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Title: Studies of the Chemistry of S-Nitrosothiols and the Interactions of Biliverdin and Bilirubin with Selected Reactive Nitrogen Compounds
Author: Aga, Rubina Gul
ISNI:       0000 0001 3399 1187
Awarding Body: King's College London (University of London)
Current Institution: King's College London (University of London)
Date of Award: 2007
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Abstract:
S-nitrosothiols undergo homolytic decomposition in aqueous solution to release NO and are also able to transfer the NO+ group to other thiolates to generate Snitrosothiols, which may undergo more facile homolysis. These reactions are probably of some significance in intracellular processes, while the use of S-nitrosothiols as sources of NO is well known, although the possibility of transnitrosation has not always been considered. However, it is possible that some of the biochemistry of Snitrosothiols takes place in cell walls and that their lipophilicity is an important factor in controlling reactivity. Fo/ these reasons, a major part of this thesis has been concerned with the study of the kinetics of decomposition S-nitroso-Nacetylpenicillarnine (SNAP) in a number of non-aqueous solvents, including Noctanol, which is often used to model the lipophilicity of cell membranes. Octanolwater partition coefficients have been measured for SNAP and GSNO (Snitrosoglutathione) and shown to be 0.36 and -1.87 respectively. The reactions of the linear tetrapyrroles biliverdin and bilirubin with some reactive nitrogen oxide species has also been studied. Bilirubin was once regarded as a waste product from the break down of the haem group that is catalysed by the enzyme haem oxygenase. However it now appears that bilirubin acts as a major antioxidant, undergoing oxidation to biliverdin. It has been shown in this thesis that bilirubin also reacts with reactive nitrogen species that cause nitrosative stress. This suggests that bilirubin is a major factor in combating cellular stress in general.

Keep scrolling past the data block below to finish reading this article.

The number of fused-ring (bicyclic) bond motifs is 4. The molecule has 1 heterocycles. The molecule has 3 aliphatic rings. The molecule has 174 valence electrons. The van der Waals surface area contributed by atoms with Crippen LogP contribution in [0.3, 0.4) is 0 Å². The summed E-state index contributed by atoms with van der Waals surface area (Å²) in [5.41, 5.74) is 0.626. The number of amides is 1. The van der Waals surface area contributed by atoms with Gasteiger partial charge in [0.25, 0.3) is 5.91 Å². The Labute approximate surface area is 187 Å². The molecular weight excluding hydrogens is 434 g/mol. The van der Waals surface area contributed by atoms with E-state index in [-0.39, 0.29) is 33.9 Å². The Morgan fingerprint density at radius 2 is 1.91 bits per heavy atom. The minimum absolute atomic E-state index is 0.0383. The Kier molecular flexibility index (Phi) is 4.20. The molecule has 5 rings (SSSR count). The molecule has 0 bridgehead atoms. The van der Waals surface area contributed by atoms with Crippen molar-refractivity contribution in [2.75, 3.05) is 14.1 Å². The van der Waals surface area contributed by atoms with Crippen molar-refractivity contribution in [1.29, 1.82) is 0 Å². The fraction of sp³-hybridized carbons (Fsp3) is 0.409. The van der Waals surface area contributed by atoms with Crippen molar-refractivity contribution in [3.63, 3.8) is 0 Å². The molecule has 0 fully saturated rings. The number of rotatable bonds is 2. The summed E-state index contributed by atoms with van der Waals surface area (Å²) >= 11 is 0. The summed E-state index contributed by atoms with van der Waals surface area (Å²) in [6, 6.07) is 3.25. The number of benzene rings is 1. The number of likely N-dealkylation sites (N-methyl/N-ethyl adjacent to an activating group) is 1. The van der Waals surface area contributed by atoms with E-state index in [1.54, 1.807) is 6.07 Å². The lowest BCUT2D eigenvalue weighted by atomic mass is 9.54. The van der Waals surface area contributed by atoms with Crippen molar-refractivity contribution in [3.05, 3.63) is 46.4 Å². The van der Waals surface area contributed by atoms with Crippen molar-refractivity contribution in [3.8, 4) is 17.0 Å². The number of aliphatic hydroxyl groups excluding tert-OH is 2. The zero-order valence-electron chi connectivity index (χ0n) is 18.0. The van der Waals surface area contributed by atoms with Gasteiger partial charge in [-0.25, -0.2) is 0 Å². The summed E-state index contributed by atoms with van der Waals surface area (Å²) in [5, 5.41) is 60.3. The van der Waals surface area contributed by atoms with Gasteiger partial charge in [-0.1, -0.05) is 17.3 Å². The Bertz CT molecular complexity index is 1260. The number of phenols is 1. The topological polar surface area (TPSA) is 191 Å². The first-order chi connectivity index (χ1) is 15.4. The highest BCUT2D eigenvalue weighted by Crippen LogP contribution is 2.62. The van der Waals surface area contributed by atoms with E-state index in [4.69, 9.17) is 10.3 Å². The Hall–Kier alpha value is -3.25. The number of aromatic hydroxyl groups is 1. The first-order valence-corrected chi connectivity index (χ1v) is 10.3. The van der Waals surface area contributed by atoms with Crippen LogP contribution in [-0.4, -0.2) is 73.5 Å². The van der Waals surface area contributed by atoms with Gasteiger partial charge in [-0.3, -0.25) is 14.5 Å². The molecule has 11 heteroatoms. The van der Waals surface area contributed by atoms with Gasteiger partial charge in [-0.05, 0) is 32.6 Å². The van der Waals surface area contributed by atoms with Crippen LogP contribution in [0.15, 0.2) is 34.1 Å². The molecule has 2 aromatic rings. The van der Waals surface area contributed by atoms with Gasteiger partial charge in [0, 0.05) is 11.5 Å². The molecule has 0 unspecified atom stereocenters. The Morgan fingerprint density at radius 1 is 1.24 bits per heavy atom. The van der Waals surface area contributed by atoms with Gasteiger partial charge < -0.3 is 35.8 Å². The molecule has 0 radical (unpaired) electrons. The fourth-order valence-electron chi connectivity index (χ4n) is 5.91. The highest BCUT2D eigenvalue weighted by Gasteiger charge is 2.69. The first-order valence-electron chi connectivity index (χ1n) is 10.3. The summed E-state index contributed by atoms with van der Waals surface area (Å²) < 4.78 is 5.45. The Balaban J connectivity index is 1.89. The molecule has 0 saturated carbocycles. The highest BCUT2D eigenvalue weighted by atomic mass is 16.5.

Supervisor: Not available Sponsor: Not available
Qualification Name: Thesis (Ph.D.) Qualification Level: Doctoral
EThOS ID: uk.bl.ethos.487754  DOI: Not available
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